As people streamed out of the Gorkovskaya metro on Sunday afternoon, they were met with the image of a crowd continuing as far as the eye could see. Young and old, men and women, friends and families gathered together: some held placards, others carried flowers, many more came only with pained expressions on their faces.
Sunday was the 1st of March, the first day of Russian spring. What was planned weeks in advance as an “anti-crisis” rally was thrown into disarray by Russia’s first major political murder in a decade. Less than 48 hours after former deputy Prime Minister and opposition leader Boris Nemtsov was gunned down by faceless killers in Moscow, an estimated 10,000 Saint Petersburgers marched across the Troitsky bridge to the nearby Field of Mars (Marsovo Polye).
While the Moscow “anti-crisis” protest was cancelled, with a memorial held in its place, the Saint Petersburg event became a mixture of the two. Months worth of pent-up anger at Russia’s economic crisis was obscured beneath an outpouring of sadness at the death of one of Russia’s few high-profile critics of President Vladimir Putin. Despite the freezing cold, despite the confusion, it was the biggest demonstration Saint Petersburg has seen in years.
Sergei, a construction worker, marched with companions holding a banner that read ‘Putin is the Crisis and the War’. “I am here because of the crisis, because of Nemtsov, because of everything,” he said. “I was in shock when I found out. I’m just not satisfied with the politics of this country.”
The demonstrators assembled on the slippery ice coating the Field of Mars to listen to speeches and tributes from opposition activists. “Boris was always the one to tell the truth,” one speaker told the crowd. “But now he is not around to tell the truth, so we have to do that. You have to do that.”
A more sombre scene took place a stone’s throw away as others laid flowers at the nearby eternal flame, traditionally a memorial for victims of the 1917 Revolution and the ensuing Civil War. “This is a great loss for the country, of a most pure man,” Aleksandra, 46, said as she lay four red tulips beside a picture of Nemtsov. She told Prospekt that this is her first time attending a protest: “when I heard the news, I felt pain… and then I felt the need to carry on what he was doing.”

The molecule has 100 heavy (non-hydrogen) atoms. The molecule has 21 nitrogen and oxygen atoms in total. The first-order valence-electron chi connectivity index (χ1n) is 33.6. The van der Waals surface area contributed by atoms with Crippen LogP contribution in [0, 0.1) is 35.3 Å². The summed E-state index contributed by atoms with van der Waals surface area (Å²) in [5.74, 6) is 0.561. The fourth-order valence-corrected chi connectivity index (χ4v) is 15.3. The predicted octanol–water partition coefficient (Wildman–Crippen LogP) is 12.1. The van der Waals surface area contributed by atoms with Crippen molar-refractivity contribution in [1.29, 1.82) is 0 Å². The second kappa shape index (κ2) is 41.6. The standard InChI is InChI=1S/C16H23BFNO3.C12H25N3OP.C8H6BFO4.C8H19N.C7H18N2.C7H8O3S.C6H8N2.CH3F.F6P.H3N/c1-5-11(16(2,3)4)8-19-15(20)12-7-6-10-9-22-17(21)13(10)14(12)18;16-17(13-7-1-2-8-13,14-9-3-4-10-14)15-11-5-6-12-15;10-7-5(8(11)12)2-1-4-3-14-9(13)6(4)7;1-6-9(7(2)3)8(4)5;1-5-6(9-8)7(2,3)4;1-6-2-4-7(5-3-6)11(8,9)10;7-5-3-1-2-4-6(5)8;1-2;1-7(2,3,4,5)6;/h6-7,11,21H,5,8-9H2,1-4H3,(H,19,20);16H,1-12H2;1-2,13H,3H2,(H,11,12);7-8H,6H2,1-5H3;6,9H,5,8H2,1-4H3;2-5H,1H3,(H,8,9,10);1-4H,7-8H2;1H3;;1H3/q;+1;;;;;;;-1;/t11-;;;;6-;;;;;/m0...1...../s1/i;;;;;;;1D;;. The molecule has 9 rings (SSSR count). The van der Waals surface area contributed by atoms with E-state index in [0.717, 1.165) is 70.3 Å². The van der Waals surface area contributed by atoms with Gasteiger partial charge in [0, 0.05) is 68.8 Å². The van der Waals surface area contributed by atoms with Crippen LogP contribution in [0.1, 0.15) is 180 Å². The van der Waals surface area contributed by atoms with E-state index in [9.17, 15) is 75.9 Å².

Nemtsov had risen to prominence in the mid-1990s as a tireless anti-corruption advocate and was once dubbed “Russia’s most popular politician” by the BBC. Free from major political office, Nemtsov became increasingly critical of Putin in his last decade: he opposed the war in Ukraine and was often criticised by state-run media. Nemtsov had his fair share of enemies, but most Russians had thought the days of murdered politicians were over.
One of the most popular signs at the protest was “I am not afraid,” but Putin’s opponents most definitely have reason to be. The people that killed Nemtsov in cold blood on the doorstep of the Kremlin are unknown and still at large. Putin has announced a reward of 3 million roubles ($48,000) for information on Nemtsov’s murder – few people are expecting this money to be paid out anytime soon.
The demonstrators in Saint Petersburg showed little enthusiasm for shouting political slogans, despite receiving encouragement from some speakers. Occasional chants of “Russia without Putin!” and “Do not forgive, do not forget!” rang out from a crowd that on this day was too shocked, too shaken to be truly enraged. If Russia’s ailing economy does not begin to recover soon, future demonstrations may not be as pensive at this one.
RICHARD ENSOR AND NATALIA SMOLENTCEVA